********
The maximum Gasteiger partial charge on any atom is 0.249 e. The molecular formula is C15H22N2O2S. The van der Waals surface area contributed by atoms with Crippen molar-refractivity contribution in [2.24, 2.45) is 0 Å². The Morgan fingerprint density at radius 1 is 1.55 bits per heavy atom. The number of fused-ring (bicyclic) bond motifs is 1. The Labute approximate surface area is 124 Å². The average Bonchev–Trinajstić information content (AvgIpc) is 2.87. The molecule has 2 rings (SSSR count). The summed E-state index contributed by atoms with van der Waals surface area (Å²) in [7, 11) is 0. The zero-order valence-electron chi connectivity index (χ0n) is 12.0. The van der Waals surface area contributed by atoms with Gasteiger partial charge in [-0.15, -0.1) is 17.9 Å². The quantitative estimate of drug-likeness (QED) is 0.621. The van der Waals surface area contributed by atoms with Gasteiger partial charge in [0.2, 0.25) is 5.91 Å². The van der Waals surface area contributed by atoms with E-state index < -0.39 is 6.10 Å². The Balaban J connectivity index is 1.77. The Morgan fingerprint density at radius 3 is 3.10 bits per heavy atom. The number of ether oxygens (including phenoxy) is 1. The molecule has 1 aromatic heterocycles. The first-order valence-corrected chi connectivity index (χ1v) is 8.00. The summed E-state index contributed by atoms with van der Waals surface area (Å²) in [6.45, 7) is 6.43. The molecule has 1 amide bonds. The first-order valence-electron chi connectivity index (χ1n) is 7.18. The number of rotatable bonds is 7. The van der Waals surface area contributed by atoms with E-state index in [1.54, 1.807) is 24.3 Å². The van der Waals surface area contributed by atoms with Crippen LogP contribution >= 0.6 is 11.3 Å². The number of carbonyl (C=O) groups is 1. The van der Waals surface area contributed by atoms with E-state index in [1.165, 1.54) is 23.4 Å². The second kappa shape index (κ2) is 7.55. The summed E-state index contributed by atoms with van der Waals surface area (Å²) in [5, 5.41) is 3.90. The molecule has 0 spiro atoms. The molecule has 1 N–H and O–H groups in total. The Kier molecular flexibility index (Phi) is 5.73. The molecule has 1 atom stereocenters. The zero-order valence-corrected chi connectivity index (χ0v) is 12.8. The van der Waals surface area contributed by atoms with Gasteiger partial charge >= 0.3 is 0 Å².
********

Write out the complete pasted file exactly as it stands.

The maximum Gasteiger partial charge on any atom is 0.249 e. The molecular formula is C15H22N2O2S. The van der Waals surface area contributed by atoms with Crippen molar-refractivity contribution in [2.24, 2.45) is 0 Å². The Morgan fingerprint density at radius 1 is 1.55 bits per heavy atom. The number of fused-ring (bicyclic) bond motifs is 1. The Labute approximate surface area is 124 Å². The average Bonchev–Trinajstić information content (AvgIpc) is 2.87. The molecule has 2 rings (SSSR count). The summed E-state index contributed by atoms with van der Waals surface area (Å²) in [7, 11) is 0. The zero-order valence-electron chi connectivity index (χ0n) is 12.0. The van der Waals surface area contributed by atoms with Gasteiger partial charge in [-0.15, -0.1) is 17.9 Å². The quantitative estimate of drug-likeness (QED) is 0.621. The van der Waals surface area contributed by atoms with Gasteiger partial charge in [0.2, 0.25) is 5.91 Å². The van der Waals surface area contributed by atoms with E-state index < -0.39 is 6.10 Å². The Balaban J connectivity index is 1.77. The Morgan fingerprint density at radius 3 is 3.10 bits per heavy atom. The number of ether oxygens (including phenoxy) is 1. The molecule has 1 aromatic heterocycles. The first-order valence-corrected chi connectivity index (χ1v) is 8.00. The summed E-state index contributed by atoms with van der Waals surface area (Å²) in [6.45, 7) is 6.43. The molecule has 1 amide bonds. The first-order valence-electron chi connectivity index (χ1n) is 7.18. The number of rotatable bonds is 7. The van der Waals surface area contributed by atoms with E-state index in [1.54, 1.807) is 24.3 Å². The van der Waals surface area contributed by atoms with Crippen LogP contribution >= 0.6 is 11.3 Å². The number of carbonyl (C=O) groups is 1. The van der Waals surface area contributed by atoms with E-state index in [1.165, 1.54) is 23.4 Å². The second kappa shape index (κ2) is 7.55. The summed E-state index contributed by atoms with van der Waals surface area (Å²) in [5, 5.41) is 3.90. The molecule has 0 spiro atoms. The molecule has 1 N–H and O–H groups in total. The Kier molecular flexibility index (Phi) is 5.73. The molecule has 1 atom stereocenters. The zero-order valence-corrected chi connectivity index (χ0v) is 12.8. The van der Waals surface area contributed by atoms with Gasteiger partial charge >= 0.3 is 0 Å².